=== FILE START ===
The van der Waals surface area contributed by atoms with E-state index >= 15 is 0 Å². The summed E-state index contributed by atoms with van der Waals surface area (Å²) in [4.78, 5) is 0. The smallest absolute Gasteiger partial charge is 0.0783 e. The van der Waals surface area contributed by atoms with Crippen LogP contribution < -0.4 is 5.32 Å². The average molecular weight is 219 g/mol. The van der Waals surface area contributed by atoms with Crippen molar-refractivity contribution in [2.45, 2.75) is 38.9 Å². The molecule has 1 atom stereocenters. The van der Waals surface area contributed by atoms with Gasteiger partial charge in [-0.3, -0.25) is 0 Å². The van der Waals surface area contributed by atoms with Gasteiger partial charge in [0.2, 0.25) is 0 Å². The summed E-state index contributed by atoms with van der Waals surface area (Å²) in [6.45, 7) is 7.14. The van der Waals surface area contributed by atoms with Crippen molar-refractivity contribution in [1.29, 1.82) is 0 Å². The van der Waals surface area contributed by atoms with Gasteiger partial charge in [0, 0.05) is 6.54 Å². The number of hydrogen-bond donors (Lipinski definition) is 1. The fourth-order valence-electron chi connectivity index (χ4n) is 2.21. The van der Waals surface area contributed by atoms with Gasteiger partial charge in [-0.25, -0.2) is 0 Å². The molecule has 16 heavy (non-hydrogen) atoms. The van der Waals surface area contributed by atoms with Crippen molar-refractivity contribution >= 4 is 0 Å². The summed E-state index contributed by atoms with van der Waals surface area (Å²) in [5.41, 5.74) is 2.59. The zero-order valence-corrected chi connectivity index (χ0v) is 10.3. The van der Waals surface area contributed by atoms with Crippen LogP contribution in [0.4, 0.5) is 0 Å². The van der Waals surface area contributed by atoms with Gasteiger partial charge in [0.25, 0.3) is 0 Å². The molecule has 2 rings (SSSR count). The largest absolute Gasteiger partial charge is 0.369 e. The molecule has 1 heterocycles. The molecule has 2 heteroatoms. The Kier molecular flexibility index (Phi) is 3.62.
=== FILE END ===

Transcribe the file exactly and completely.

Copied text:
The van der Waals surface area contributed by atoms with E-state index >= 15 is 0 Å². The summed E-state index contributed by atoms with van der Waals surface area (Å²) in [4.78, 5) is 0. The smallest absolute Gasteiger partial charge is 0.0783 e. The van der Waals surface area contributed by atoms with Crippen LogP contribution < -0.4 is 5.32 Å². The average molecular weight is 219 g/mol. The van der Waals surface area contributed by atoms with Crippen molar-refractivity contribution in [2.45, 2.75) is 38.9 Å². The molecule has 1 atom stereocenters. The van der Waals surface area contributed by atoms with Gasteiger partial charge in [-0.3, -0.25) is 0 Å². The van der Waals surface area contributed by atoms with Gasteiger partial charge in [0.2, 0.25) is 0 Å². The summed E-state index contributed by atoms with van der Waals surface area (Å²) in [6.45, 7) is 7.14. The van der Waals surface area contributed by atoms with Crippen molar-refractivity contribution in [1.29, 1.82) is 0 Å². The van der Waals surface area contributed by atoms with Gasteiger partial charge in [0, 0.05) is 6.54 Å². The number of hydrogen-bond donors (Lipinski definition) is 1. The fourth-order valence-electron chi connectivity index (χ4n) is 2.21. The van der Waals surface area contributed by atoms with Gasteiger partial charge in [-0.25, -0.2) is 0 Å². The molecule has 16 heavy (non-hydrogen) atoms. The van der Waals surface area contributed by atoms with Crippen molar-refractivity contribution >= 4 is 0 Å². The summed E-state index contributed by atoms with van der Waals surface area (Å²) in [5.41, 5.74) is 2.59. The zero-order valence-corrected chi connectivity index (χ0v) is 10.3. The van der Waals surface area contributed by atoms with Crippen LogP contribution in [0.4, 0.5) is 0 Å². The van der Waals surface area contributed by atoms with Gasteiger partial charge in [0.25, 0.3) is 0 Å². The molecule has 2 rings (SSSR count). The largest absolute Gasteiger partial charge is 0.369 e. The molecule has 1 heterocycles. The molecule has 2 heteroatoms. The Kier molecular flexibility index (Phi) is 3.62.